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The Hoya

Georgetown University’s Newspaper of Record since 1920

The Hoya

Georgetown University’s Newspaper of Record since 1920

The Hoya

Former Education Secretary Spotlights Racial Achievement Gap

Former Secretary of Education John King spoke in the ICC Auditorium on Tuesday about racial disparities in K-12 education.

Former Secretary of Education John King Jr. said the United States must push for diverse student bodies and teachers in public schools to close the nation’s racial achievement gap, in a lecture organized by the Georgetown College minor in education, inquiry and justice Tuesday.

Students of color and low-income students are disproportionately educated in low-performing schools, King said, a disparity that significantly contributes to achievement gaps between white and non-white students. These gaps come from the United States’ history of institutional racism, according to King.

“For students of color, disparities in educational opportunity and achievement are inextricably linked to our nation’s continued struggle to grapple with issues of race and bias,” King said. “It is America’s brutal legacy of slavery and the imposition of segregation that first made the education of black people a punishable offense and then established a separate, inferior system of schools for black children.”

Analyses by The Education Trust, a Washington, D.C.-based education research and advocacy organization, have found deep racial disparities in access to high-achieving schools. A 2010 study by the group found that black students in California are six times more likely than white students to attend schools in the bottom third of the state for achievement levels.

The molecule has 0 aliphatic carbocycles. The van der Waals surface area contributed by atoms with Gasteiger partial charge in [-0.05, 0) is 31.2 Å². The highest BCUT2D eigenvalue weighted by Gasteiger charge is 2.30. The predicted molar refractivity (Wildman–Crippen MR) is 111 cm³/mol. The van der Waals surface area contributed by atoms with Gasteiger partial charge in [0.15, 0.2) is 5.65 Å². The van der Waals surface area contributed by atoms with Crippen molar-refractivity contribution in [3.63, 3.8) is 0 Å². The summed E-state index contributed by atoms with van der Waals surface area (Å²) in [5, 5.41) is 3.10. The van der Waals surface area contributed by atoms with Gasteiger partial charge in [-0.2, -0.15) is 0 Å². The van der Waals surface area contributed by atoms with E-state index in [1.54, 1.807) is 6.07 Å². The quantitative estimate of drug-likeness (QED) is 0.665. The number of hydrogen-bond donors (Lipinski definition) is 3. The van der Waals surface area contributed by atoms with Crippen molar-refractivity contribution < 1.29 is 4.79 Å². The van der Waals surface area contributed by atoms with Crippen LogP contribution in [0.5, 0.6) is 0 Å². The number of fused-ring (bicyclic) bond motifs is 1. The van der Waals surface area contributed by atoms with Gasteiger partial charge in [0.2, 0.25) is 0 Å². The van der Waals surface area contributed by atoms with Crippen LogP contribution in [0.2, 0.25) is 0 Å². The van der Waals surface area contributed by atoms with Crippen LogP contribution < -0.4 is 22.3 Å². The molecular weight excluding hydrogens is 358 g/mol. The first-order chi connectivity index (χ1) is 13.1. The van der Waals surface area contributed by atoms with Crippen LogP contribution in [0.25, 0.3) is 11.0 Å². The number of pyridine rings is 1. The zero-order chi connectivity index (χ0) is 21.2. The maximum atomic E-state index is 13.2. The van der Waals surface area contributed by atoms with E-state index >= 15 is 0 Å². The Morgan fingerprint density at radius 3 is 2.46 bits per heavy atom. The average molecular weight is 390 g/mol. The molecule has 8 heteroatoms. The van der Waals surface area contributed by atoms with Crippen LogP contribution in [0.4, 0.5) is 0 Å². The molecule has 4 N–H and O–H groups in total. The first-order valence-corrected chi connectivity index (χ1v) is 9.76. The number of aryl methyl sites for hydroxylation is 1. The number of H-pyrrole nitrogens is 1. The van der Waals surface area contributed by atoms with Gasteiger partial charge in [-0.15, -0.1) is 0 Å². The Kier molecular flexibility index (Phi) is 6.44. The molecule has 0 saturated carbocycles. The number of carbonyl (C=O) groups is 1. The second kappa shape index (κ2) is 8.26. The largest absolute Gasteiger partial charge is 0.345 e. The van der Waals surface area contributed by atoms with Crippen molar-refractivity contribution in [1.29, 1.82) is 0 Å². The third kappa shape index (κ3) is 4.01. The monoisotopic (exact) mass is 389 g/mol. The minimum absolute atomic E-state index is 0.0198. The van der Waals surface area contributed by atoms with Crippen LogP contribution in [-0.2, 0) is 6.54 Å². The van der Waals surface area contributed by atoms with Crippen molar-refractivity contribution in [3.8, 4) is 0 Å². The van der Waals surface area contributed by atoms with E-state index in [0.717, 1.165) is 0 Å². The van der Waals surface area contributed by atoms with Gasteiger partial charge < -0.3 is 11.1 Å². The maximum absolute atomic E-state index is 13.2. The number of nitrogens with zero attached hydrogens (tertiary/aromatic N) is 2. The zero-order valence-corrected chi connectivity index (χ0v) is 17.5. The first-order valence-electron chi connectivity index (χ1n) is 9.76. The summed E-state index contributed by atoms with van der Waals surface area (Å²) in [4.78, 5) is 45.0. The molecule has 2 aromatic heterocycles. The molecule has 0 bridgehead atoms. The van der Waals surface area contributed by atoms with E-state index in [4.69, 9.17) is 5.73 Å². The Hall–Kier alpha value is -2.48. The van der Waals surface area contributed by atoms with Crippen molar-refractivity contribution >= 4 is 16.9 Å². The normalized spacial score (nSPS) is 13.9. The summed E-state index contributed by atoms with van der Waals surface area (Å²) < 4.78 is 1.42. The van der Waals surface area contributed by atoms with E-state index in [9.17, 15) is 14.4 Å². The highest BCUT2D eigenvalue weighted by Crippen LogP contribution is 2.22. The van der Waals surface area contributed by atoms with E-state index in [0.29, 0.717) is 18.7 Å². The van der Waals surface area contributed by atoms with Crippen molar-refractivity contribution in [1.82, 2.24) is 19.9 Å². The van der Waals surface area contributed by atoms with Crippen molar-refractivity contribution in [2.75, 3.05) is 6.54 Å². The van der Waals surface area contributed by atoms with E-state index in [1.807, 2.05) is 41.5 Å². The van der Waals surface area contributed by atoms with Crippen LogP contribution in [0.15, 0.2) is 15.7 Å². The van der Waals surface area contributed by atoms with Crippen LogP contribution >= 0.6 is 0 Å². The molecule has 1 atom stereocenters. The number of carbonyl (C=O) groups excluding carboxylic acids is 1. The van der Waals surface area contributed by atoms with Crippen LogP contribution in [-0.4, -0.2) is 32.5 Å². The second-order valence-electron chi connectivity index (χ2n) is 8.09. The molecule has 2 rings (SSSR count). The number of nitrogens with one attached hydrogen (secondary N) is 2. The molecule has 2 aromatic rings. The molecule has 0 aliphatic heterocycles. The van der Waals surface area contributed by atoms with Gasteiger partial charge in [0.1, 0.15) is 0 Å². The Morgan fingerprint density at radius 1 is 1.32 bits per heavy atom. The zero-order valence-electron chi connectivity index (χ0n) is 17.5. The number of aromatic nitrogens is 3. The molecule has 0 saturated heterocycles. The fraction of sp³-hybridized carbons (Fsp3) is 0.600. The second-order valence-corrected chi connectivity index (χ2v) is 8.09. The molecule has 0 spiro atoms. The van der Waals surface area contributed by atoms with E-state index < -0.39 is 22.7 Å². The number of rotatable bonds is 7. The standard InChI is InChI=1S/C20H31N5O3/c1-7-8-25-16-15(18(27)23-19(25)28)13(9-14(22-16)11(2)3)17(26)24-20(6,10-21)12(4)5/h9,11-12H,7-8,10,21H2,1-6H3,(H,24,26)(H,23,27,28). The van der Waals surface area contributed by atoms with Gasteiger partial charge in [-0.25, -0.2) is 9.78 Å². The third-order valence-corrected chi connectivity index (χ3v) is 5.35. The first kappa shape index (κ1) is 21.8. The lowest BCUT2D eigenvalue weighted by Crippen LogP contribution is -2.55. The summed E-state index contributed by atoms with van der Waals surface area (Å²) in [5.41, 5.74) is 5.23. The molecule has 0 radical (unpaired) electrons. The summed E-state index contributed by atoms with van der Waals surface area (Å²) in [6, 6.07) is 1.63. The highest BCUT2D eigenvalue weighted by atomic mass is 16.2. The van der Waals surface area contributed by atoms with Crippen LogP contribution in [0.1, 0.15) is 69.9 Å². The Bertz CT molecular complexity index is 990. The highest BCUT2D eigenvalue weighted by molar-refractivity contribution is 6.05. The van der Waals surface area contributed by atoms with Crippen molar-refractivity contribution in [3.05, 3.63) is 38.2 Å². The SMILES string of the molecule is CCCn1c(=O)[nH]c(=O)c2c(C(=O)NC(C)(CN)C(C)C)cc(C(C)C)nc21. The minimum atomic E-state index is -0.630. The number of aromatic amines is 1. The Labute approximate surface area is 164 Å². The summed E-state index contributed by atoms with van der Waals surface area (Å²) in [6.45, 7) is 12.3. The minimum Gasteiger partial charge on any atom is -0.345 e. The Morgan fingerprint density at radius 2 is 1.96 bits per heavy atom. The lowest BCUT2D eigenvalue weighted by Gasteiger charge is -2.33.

Educational disparities and de facto segregation in schools hurt all students, according to King. Not only do they keep students and teachers alike from facing their implicit biases, but they also prevent students from unlocking their full potential.

“Diversity offers us a better path, in terms of academic outcomes and brighter futures for all of our students,” King said. “Students in socio-economically and racially diverse schools, regardless of their economic status, achieve stronger outcomes than students in schools with concentrated poverty.”

King also emphasized the importance of having diversity in teaching staff in addition to the student body.

“All students benefit when they learn from adults who are diverse,” King said. “I believe it is important for white students to see teachers and school leaders of that community who are of color. It helps them get a sense of what diverse adult leadership can offer.”

King also derided President Donald Trump’s budget proposal to cut federal funding for public education. The president’s fiscal year 2018 budget proposal called for a $9.2 billion, or 13.6 percent, spending cut to federal K-12 and higher education initiatives.

“There’s no other way to think about that except that it is an assault on the American dream and an attempt to really dismantle public education in serious ways,” King said.

King proposed that supporting education should not be a partisan issue and highlighted a Tennessee program that allows all state residents who graduated high school to attend community college for free.

“I think the better alternative can be found in Tennessee, a state with a Republican governor and a Republican legislature. … [T]here is a guarantee that if you graduate from high school in Tennessee, then you can attend community college for free,” King said.

King stressed the importance of education for a functioning society throughout his talk, noting several times that quality education for all children is vital to the nation.

“The strength of our democracy depends on ensuring that all of our young people are prepared to be effective citizens and help resolve the great challenges we face as a society,” King said. “If we are unable to confront the history of race and racism in our schools, then we will not be able to move past the impact of racism in our society.”

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